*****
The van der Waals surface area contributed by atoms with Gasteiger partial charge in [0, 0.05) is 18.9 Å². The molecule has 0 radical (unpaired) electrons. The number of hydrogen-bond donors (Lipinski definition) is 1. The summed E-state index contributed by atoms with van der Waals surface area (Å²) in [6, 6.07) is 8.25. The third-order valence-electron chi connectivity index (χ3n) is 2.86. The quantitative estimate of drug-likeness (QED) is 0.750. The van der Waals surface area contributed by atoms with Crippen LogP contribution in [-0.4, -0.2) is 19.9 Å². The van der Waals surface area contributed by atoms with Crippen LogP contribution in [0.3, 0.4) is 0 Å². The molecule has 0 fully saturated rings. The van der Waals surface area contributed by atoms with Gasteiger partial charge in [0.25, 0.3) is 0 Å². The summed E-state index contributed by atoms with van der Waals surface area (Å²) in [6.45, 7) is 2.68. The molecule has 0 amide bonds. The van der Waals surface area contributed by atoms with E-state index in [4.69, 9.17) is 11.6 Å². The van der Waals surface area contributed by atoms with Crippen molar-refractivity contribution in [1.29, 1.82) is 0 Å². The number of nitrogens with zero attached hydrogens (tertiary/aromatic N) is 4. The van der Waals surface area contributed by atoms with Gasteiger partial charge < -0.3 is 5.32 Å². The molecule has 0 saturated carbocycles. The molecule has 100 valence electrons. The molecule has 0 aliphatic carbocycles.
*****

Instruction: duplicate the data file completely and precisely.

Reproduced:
The van der Waals surface area contributed by atoms with Gasteiger partial charge in [0, 0.05) is 18.9 Å². The molecule has 0 radical (unpaired) electrons. The number of hydrogen-bond donors (Lipinski definition) is 1. The summed E-state index contributed by atoms with van der Waals surface area (Å²) in [6, 6.07) is 8.25. The third-order valence-electron chi connectivity index (χ3n) is 2.86. The quantitative estimate of drug-likeness (QED) is 0.750. The van der Waals surface area contributed by atoms with Crippen LogP contribution in [-0.4, -0.2) is 19.9 Å². The van der Waals surface area contributed by atoms with Crippen LogP contribution in [0.3, 0.4) is 0 Å². The molecule has 0 fully saturated rings. The van der Waals surface area contributed by atoms with Gasteiger partial charge in [0.25, 0.3) is 0 Å². The summed E-state index contributed by atoms with van der Waals surface area (Å²) in [6.45, 7) is 2.68. The molecule has 0 amide bonds. The van der Waals surface area contributed by atoms with E-state index in [4.69, 9.17) is 11.6 Å². The van der Waals surface area contributed by atoms with Crippen molar-refractivity contribution in [1.29, 1.82) is 0 Å². The number of nitrogens with zero attached hydrogens (tertiary/aromatic N) is 4. The van der Waals surface area contributed by atoms with Gasteiger partial charge < -0.3 is 5.32 Å². The molecule has 0 saturated carbocycles. The molecule has 100 valence electrons. The molecule has 0 aliphatic carbocycles.